Seller’s counsel can perform the following functions if retained early in the transaction:
- Identify and eliminate potential problems before they arise (i.e. missing permits, lead paint issues, etc.).
- Negotiate the brokerage contract or listing agreement with a Realtor® and make certain that you understand all of its terms so that there are no surprises.
- Negotiate the Purchase and Sale Contract – the instrument that governs all aspects of the transaction – so that you avoid incurring “hidden” costs or unnecessary entanglements.
- Eliminate and/or cure title problems that threaten the transaction.
- Draft transaction instruments. In Vermont, the Seller’s attorney typically drafts the Warranty Deed, the Property Transfer Tax and other Returns, and other required forms (i.e. the smoke detector certification).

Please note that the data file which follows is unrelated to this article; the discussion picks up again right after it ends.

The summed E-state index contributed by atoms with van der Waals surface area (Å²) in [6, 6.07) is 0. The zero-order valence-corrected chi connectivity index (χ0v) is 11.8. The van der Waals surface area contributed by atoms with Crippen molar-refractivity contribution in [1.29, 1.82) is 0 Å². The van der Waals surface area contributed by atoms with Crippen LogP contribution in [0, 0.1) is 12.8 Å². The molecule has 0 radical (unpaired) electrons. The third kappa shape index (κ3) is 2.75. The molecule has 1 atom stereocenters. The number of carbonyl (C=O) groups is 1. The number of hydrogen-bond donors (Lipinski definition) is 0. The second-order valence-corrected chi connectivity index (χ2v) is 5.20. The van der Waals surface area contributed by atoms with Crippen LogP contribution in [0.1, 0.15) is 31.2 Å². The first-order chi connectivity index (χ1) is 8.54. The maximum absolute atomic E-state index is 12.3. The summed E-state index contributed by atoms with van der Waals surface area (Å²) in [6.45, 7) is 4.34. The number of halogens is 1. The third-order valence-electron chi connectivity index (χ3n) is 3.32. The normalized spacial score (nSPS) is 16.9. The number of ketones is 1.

- Resolve disputes that arise under the Purchase and Sale Contract. Disputes may arise as to the meaning of particular clauses – i.e. building inspection and/or financing contingency clauses – that require the attention of counsel in order to resolve without unraveling the transaction.
- Close the transaction safely and successfully. At closing, there are a number of documents that need to be signed and/or exchanged. Attorneys are familiar with these documents. Your attorney will make certain: that you understand the meaning of each document you sign; that title is not transferred without receiving proper payment in accordance with the parties’ agreement; and that special arrangements (i.e. escrows) are handled properly without endangering your interests.